I am trying to be patient. I am trying to write. I am hugging my mom because it scares me that she went through the windshield and because this means so much more than I realized. And I am so very glad to be home.

And… Begin (Again)

 

Wonderful finding things you planted, hoped for and abandoned now blooming.

I made it home on Saturday after an eight hour drive and with a truck full of animals. And by full, I mean 11 pigeons, 3 parrots, a falcon, a dog and a goldfish. All survived the journey. Although I had my doubts about my own well-being in the face of mutiny. The grey parrot started asking for “apple” about an hour and a half from home and was rather insistent. I kept reminding myself to be grateful that he and I were the only ones in the vehicle who could talk.

By home, I mean the house I bought seven years ago. I bought it because I love it and I still do. It rests in a mountain pass, in a town that is about to celebrate being incorporated for 100 years, but is much older. It was the last stagecoach stop before the brutality of crossing the desert. It was the last haven before hard journeys. In my fiction, I call it “Storms End” because it is, in fact, where the storms end. For a little while, at least, my mother is living here with me- and all of this seems right. No. It seems perfect.

So I did it. I mean I really did it, although I still don’t entirely believe it. I keep having dreams that I get talked into going back to my old job or that I forgot to tell them I was leaving. That isn’t what’s coming though. All that’s next is to the placing of one foot ahead and following with the other. This all feels so rash, so resolute… so real.

I’m a writer. For a living. I wonder what Barbara Jean would say to me, what my artist grandmother would say if she hadn’t died in 1958, if there hadn’t been a shotgun in that closet. In fact, I think I’m going to spend a lot of time wondering this, whispering to her in trying moments. I can still feel the hollow of letters on her headstone beneath my fingers.  I imagine too that I will have some choice words for her when I stumble upon her blame. But we are none of us blameless and I will also forgive her. And by Barbara Jean I mean myself.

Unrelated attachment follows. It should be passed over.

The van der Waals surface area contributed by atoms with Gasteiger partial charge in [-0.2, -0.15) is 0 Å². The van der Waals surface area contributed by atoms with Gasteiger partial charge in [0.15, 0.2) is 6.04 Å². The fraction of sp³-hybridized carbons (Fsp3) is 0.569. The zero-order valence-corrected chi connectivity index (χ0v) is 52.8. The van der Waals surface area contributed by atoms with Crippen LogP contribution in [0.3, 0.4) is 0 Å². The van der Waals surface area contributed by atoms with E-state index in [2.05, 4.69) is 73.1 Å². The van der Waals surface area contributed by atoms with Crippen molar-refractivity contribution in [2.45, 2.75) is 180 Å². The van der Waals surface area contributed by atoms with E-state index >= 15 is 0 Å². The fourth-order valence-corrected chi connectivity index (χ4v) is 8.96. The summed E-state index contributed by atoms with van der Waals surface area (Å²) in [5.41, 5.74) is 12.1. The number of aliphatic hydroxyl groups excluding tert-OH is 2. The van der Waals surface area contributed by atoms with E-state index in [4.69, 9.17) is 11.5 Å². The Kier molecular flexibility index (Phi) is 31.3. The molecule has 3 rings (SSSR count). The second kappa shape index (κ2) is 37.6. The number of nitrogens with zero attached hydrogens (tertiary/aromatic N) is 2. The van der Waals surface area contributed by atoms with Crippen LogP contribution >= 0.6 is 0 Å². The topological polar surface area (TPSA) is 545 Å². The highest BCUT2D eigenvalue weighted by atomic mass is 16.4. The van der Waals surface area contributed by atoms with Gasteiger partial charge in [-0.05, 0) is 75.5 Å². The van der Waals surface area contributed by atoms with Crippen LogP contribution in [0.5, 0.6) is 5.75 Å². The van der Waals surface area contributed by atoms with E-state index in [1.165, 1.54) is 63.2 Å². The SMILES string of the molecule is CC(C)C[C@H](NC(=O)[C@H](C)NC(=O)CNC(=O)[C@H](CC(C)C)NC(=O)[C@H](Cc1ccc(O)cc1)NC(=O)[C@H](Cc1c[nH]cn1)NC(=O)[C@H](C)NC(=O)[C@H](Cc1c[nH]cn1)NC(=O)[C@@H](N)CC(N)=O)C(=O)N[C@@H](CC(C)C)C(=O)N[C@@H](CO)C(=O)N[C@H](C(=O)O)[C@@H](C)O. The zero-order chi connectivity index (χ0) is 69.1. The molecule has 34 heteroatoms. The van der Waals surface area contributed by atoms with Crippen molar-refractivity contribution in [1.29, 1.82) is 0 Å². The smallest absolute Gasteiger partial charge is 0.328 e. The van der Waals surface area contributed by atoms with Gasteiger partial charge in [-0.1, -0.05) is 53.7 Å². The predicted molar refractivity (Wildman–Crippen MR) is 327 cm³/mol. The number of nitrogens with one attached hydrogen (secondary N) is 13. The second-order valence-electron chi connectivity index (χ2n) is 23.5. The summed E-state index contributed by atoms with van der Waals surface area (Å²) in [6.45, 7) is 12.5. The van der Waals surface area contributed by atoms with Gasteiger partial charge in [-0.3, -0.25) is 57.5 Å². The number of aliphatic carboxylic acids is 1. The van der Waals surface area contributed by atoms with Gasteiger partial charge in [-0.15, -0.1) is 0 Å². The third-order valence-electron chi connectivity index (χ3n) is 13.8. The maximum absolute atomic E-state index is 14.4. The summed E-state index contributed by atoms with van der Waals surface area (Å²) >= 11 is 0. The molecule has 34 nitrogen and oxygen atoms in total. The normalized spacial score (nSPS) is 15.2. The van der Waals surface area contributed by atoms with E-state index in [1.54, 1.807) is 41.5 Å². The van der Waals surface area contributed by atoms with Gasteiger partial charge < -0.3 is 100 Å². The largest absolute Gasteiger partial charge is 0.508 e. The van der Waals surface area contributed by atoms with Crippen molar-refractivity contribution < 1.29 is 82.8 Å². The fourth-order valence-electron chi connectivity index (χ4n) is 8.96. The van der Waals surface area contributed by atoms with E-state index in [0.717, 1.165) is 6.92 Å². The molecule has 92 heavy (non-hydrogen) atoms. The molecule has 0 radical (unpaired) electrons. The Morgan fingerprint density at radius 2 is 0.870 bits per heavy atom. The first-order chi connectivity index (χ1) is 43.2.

I’m doing some crime reporting, a few blog posts for National Geographic, press releases, content for non-profits and pitching articles.  And I’m hoping that as soon as I get a little more settled I will be tackling a short story I’ve been outlining for a month, figuring out how to revive my ailing 3/4 done novel, writing things that steal me away when I should be crafting something I’ve committed to finishing.

I wonder what I’m going to say about my process, about my schedule, about my struggles. I suppose none of this is as important as being able to say what I’ve really wanted to all along.

I’m home. I’m writing.

Just Like Today

The only fun part about moving is the rediscovery of things lost. This seems especially true when your movement is toward home. Little trinkets everywhere remind me of good things I had left behind and am going back to reclaim. Nothing more than this postcard I found fallen behind my desk. My dad had found it for me on eBay, a card sent from Banning the year after my house was built, the house my dad and I worked on together.

I have found myself thinking a lot about mail lately, about the things we write in letters. Matthew Specktor wrote a lovely reverie on this same thing after sending out a letter through the Letters in the Mail subscription at The Rumpus. I have a subscription. I read his letter and you might recognize a few details about those who wrote him back.

I had forgotten what it was like to write words meant for only one person. There are things I would say to you over a beer that I would never put online. There are things in a letter that can be sculpted and explored in a way conversation cannot. A letter bears water, woven with small secrets and sealed with a single reader’s imagined reactions. A missive is a sturdy enough vessel to carry a moment long enough to become artifact.

Dearest Ruth,
I am here in this resful place and am sure enjoying a quiet rest. Seems good to know where a fellow will be the next day. Have been going to bed at nine o’clock or before ever since I have been here. that is better than you do I am sure. THis climate is the best ever. You always know that the next day will be just like today.
Jimmy